I recently met with a wealthy client. We manage half his assets. The balance is handled by a broker who picks stocks. I asked him why he believes the broker can pick stocks that will outperform the market. He told me the broker spends all of his time studying the market and this kind of commitment is likely to be fruitful.
I hear that a lot. Here's the question I always ask: What is he looking for? No one has ever given me an intelligent response. The standard retort is that you should carefully research companies and invest only in those you know and understand. Since wealthy people don't have the time to do this, they entrust this task to brokers. Brokers do nothing to disabuse them of this flawed belief in their expertise.
In my experience, the primary difference between middle class and wealthy investors is that wealthy investors lose more money in the markets, because they have more to lose.
In 1995, Eastman Kodak (NYSE: EK) was a stellar performer. According to an article in the New York Times on October 18, 1995 (available by searching the New York Times database online) things were looking up for the iconic camera manufacturer. Earnings for the quarter were $338 million, up 33 percent from operating earnings a year earlier. The consummate insiders -- the Board of Directors of Kodak --authorized the purchase of 2.5 percent of its stock in the next six to nine months, at a cost of nearly $1 billion. The analysts were enthused. Goldman Sachs called the balance sheet "a success story." Kodak stock was approaching $60.
I have no doubt that many investors knew Kodak well. Families had worked there for generations. They were "comfortable" with the company. They felt they could count on it.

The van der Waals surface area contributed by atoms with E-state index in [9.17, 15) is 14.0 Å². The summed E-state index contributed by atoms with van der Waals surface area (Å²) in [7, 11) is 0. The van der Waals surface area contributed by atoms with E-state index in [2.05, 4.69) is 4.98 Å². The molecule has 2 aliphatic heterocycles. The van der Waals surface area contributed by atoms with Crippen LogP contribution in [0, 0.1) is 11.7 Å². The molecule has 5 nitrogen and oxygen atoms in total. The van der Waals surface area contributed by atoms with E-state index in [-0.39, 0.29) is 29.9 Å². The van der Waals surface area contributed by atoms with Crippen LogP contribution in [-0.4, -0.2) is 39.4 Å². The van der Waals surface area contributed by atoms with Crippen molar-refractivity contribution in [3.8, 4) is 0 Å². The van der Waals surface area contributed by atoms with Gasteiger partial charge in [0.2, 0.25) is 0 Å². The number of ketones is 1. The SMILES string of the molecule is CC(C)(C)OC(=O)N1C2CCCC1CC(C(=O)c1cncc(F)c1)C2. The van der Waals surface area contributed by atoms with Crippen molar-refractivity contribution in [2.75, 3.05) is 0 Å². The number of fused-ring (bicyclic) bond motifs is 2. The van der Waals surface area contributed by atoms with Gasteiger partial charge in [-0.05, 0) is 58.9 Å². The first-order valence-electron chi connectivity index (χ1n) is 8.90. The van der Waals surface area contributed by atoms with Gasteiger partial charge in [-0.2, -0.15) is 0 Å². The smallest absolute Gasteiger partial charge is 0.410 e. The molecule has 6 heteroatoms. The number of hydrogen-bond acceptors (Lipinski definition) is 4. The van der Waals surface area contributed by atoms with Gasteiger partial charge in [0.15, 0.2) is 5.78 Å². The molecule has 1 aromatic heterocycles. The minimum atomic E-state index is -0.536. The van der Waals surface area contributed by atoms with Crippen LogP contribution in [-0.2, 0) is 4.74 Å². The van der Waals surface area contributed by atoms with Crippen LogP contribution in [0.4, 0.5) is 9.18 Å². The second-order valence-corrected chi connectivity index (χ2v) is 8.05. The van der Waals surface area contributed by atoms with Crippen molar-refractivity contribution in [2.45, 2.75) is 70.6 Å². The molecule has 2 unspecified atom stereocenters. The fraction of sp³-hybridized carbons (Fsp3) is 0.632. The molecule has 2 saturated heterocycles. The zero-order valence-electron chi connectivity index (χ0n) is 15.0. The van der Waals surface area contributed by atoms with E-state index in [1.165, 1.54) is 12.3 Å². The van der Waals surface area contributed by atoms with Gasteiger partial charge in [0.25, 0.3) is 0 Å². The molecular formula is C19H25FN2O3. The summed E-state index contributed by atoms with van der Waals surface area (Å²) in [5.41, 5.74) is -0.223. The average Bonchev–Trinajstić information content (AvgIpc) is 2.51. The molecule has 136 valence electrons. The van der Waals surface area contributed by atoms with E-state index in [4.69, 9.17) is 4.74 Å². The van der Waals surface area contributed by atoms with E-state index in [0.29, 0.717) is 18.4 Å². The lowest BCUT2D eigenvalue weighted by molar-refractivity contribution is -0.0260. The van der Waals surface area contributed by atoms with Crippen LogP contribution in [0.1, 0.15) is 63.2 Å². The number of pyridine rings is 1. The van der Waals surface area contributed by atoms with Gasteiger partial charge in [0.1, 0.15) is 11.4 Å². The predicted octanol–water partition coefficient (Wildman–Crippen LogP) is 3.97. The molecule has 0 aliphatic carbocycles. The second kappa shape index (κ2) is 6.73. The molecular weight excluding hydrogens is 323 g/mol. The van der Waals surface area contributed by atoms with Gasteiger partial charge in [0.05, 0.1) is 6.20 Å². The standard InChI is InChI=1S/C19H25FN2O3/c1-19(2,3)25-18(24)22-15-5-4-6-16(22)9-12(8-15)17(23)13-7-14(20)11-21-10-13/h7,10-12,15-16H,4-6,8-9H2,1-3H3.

This pattern of a stellar company falling on hard times is not unique to Kodak. Here are other examples: Lehman Brothers, Washington Mutual, WorldCom, General Motors, CIT Group, Enron, Conseco and many other companies were all once highly touted by the most sophisticated analysts on Wall Street.
Here's the takeaway:
I don't care how much time your broker (or you) spend studying the markets. You are unlikely to learn anything that will help you improve your returns. Instead of engaging in an exercise likely to enrich your broker at your expense, consider this admonition from Nobel Laureate, Paul A. Samuelson: "... most [stock pickers and market timers] should go out of business -- take up plumbing, teach Greek... "
Dan Solin is a Senior Vice President of Index Funds Advisors (ifa.com). He is the author of the New York Times best sellers The Smartest Investment Book You'll Ever Read, The Smartest 401(k) Book You'll Ever Read, and The Smartest Retirement Book You'll Ever Read. His new book, The Smartest Portfolio You'll Ever Own, was released in September, 2011.The views set forth in this blog are the opinions of the author alone and may not represent the views of any firm or entity with whom he is affiliated. The data, information, and content on this blog are for information, education, and non-commercial purposes only. Returns from index funds do not represent the performance of any investment advisory firm. The information on this blog does not involve the rendering of personalized investment advice and is limited to the dissemination of opinions on investing. No reader should construe these opinions as an offer of advisory services. Readers who require investment advice should retain the services of a competent investment professional. The information on this blog is not an offer to buy or sell, or a solicitation of any offer to buy or sell any securities or class of securities mentioned herein. Furthermore, the information on this blog should not be construed as an offer of advisory services. Please note that the author does not recommend specific securities nor is he responsible for comments made by persons posting on this blog.
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